In common with Pamela’s, which has sourced clean ingredients since its founding in 1988, the folks at Norwich, Vt.-based King Arthur Flour believe that “scratch baking and clean ingredients have always gone hand in hand,” according to Brand Manager Erika Randolph.

The venerable company, which has been around since 1790, is still coming up with new products, having introduced this past summer a line of Essential Goodness baking mixes containing no preservatives, artificial colors, flavors, corn syrup and hydrogenated oils. “To make it feel even more like scratch baking, [the] line is supported on our website with recipe content and ideas to transform each mix into a creative, decadent treat,” notes Randolph, who says that the products’ “appeal to retailers is driven in part by the opportunity these mixes present to reinvigorate a flagging category.” According to Schaumburg, Ill.-based Nielsen, total baking mix sales dollars fell 4.8 percent for the 52 weeks ending July 2.

Meanwhile, the packaging combines an on-trend ingredient deck with retro styling. “The back panel harkens to the old-school recipe cards you remember from your mom’s or grandma’s kitchen, and the line represents a blend of classic baked goods like Everyone’s Favorite Chocolate Chip Cookie … to unique products like our Cinnamon Sugar Puff Muffin,” observes Randolph.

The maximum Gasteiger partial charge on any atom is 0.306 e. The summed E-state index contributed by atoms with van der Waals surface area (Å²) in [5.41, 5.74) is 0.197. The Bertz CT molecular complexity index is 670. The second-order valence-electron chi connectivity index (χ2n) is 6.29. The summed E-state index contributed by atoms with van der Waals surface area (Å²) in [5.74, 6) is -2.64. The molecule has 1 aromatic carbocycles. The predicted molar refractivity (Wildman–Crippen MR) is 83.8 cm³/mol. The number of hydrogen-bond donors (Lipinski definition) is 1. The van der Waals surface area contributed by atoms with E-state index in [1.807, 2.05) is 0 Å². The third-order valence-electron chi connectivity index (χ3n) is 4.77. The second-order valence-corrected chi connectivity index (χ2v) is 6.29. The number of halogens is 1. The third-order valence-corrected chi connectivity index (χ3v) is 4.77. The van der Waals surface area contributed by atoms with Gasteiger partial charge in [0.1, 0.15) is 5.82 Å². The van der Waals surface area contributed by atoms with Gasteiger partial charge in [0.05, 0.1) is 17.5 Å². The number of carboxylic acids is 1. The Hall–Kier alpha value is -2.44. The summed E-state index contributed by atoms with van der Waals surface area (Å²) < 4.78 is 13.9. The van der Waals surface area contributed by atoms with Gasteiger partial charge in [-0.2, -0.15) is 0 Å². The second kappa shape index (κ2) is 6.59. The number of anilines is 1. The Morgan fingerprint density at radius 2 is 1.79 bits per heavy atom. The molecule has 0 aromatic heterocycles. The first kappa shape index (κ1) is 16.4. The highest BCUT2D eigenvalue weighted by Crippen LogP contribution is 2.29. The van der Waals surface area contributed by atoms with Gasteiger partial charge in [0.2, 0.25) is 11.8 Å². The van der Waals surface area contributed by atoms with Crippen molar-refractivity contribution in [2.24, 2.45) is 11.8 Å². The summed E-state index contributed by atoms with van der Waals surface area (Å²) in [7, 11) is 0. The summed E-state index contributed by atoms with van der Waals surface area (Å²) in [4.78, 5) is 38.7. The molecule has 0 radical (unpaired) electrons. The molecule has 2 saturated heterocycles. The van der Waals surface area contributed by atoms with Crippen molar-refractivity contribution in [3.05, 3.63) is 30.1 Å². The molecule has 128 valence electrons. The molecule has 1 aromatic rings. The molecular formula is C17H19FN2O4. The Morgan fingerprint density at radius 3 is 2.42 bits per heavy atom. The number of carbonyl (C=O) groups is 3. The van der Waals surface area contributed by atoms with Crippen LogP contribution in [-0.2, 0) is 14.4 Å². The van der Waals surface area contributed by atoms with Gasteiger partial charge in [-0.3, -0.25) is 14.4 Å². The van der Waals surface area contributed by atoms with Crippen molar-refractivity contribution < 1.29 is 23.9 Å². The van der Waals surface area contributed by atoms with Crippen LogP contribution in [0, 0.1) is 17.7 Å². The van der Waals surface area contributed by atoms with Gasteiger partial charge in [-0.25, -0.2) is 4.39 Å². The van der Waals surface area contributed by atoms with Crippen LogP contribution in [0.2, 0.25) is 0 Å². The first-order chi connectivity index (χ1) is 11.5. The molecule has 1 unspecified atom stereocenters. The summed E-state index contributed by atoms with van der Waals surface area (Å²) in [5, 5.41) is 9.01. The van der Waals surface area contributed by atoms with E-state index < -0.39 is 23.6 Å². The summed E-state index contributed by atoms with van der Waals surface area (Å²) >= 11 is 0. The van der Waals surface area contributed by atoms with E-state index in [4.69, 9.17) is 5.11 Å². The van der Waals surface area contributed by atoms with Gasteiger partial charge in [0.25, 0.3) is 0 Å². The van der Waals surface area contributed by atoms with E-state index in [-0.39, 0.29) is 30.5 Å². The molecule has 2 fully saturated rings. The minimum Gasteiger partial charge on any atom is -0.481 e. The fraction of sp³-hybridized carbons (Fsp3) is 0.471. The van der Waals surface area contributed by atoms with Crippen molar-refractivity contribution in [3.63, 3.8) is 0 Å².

She explains that “the consumer trend toward understanding their food has allowed us to broaden our horizons. The mix section of the baking aisle has long been dominated by highly processed, low-cost mixes that consumers have known for a long time. … That’s scary for a consumer looking to nourish their family with a quick, convenient alternative to baking from scratch.”

“Many consumers are now baking their own breads, muffins and cookies with specialty ingredients because they can’t find what they’re looking for in stores,” notes Katlin Smith, founder and CEO of Chicago-based Simple Mills, which she says is the third-largest natural baking mix company by dollars sold and No. 1 for dollar sales per point of distribution. “For example, almond four is now one of the best-selling flours in grocery stores because it enables consumers to bake with simple, nutrient-rich ingredients.”

Simple Mills’ success “is indicative of a larger trend,” Smith believes. “As you look at the baking shelves, you often find a lot of carbohydrates, sugar or ingredients you can’t pronounce. … This is true even in natural grocery stores.” The company’s newest product is Organic Frosting in Vanilla and Chocolate flavors.

Notes Smith: “Our baking mixes have less than half the sugar and carbohydrates of leading brands of baking mixes, and we clearly indicate our sugar content on the front of our packages. Retailers that have created a strong brand block of our products have been effective in grabbing the consumer’s attention at shelf and bringing them back into the category with this simple messaging. Additionally, we have conducted many in-store demonstrations, which have been a great educational opportunity.”